Pulitzers: Beyond a Black-and-White Palette

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By: Dave Astor

When submitting editorial cartoons for the 2004 Pulitzer Prizes, Nick Anderson included many opposing the Iraq war. This year, his package featured some Iraq commentary, but also cartoons on the presidential race, GOP ethics, the economy, health care, gay rights, and other topics. “I was careful to have a wide range of issues and approaches,” says The Courier-Journal of Louisville staffer. “If I did mostly Iraq again, it could have looked obsessive.”

Variety worked, as Anderson nabbed his profession’s biggest prize.

Much of Anderson’s 2004 work was in color, as he joined a growing group leaving black and white behind. A recent look at the “Daily Editorial Cartoons” section of Daryl Cagle’s Web site showed 23 of 103 drawings by various artists were in color.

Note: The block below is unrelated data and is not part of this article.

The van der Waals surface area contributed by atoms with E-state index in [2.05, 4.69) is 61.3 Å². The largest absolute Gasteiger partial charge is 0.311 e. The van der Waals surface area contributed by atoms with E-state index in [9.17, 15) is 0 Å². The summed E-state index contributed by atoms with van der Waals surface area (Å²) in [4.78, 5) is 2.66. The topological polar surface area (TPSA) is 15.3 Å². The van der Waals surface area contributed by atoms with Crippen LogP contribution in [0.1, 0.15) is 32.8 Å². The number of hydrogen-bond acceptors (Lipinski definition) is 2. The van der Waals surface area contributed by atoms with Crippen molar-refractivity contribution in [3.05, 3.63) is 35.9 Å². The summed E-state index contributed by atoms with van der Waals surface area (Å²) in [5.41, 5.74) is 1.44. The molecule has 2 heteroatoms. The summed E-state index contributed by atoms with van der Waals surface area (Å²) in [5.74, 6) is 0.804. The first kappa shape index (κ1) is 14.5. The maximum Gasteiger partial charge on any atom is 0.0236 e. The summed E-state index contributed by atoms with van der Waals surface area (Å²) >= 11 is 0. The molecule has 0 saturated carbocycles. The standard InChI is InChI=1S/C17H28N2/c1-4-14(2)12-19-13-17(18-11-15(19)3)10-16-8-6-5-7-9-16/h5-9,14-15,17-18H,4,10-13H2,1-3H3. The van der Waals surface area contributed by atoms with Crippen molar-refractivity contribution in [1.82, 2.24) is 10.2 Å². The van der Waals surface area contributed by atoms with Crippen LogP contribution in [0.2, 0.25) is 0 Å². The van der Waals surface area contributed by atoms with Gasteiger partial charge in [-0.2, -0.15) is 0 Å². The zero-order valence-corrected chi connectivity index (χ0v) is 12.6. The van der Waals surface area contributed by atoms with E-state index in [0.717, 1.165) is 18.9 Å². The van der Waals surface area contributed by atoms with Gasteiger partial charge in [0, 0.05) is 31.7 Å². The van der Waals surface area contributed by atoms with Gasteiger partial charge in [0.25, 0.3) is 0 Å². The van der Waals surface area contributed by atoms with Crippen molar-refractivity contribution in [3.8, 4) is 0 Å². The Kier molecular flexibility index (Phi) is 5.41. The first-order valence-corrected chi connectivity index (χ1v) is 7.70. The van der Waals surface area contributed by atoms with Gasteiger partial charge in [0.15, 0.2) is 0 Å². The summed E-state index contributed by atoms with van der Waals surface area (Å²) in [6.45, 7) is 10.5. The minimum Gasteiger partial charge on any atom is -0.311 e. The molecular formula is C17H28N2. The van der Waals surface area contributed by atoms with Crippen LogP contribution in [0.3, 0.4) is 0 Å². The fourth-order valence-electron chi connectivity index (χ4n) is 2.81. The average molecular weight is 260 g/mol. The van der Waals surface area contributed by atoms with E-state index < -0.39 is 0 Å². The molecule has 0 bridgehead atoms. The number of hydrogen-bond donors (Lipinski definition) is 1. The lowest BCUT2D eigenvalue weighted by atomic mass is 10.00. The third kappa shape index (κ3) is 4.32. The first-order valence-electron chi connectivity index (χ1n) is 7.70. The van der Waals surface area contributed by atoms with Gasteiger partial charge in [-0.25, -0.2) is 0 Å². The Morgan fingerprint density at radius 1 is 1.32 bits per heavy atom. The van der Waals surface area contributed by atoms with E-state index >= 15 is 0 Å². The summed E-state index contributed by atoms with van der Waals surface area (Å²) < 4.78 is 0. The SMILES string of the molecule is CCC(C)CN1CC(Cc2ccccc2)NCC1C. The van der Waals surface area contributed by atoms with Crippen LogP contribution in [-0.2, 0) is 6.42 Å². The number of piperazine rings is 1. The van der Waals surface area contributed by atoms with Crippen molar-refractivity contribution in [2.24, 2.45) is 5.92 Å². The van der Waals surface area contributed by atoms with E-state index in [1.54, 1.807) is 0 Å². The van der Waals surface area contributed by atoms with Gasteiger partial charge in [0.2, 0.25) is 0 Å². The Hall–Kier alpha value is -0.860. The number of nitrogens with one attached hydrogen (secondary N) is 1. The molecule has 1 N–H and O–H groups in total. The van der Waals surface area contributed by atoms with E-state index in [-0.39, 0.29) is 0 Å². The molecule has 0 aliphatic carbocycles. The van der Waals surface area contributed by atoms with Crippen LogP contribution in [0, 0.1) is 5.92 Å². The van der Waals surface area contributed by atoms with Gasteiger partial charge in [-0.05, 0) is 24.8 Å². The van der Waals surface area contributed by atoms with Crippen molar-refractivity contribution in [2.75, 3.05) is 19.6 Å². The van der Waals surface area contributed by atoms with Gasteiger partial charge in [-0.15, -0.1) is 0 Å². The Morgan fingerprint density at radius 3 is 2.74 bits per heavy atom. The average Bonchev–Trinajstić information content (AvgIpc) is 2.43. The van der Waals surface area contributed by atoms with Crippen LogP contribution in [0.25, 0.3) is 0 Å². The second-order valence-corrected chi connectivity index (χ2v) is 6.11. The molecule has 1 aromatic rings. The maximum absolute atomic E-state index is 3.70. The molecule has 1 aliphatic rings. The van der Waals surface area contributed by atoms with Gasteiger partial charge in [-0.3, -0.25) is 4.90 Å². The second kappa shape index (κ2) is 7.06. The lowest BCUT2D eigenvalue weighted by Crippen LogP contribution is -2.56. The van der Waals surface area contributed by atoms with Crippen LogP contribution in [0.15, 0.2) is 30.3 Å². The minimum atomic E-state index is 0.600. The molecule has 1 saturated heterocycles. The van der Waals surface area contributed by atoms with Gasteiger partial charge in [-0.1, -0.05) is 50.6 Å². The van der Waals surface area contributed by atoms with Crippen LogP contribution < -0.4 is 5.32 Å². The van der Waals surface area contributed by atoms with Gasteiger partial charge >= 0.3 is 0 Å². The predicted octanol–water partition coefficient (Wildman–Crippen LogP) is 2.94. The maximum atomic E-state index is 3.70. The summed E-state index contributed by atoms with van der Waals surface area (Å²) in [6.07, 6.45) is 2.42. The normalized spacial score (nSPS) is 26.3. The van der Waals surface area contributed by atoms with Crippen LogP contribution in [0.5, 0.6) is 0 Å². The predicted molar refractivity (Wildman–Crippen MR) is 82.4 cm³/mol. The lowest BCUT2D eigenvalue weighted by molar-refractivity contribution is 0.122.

Anderson’s politics are liberal, but he says he also favors governmental “gridlock.” He explains that he has voted Democratic for president and Republican for Congress because he believes in checks and balances. Now, says Anderson, the government has turned so conservative that it makes him look more liberal than he is.

The 38-year-old Anderson, who joined the Courier-Journal in 1991, praised it for having a staff editorial cartoonist when many papers today don’t.

Anderson’s Pulitzer brought words of praise from the Washington Post Writers Group, which has syndicated him since the mid-1990s. “Nick has deserved this for a long time,” says Alan Shearer, WPWG’s editorial director/general manager. “He’s gotten more and more consistent. He’s a really hard worker, and one of the good guys.”

WPWG Managing Editor James Hill adds: “Nick’s art is very modern and original. He does genuinely funny cartoons, but also drives his points home well.”

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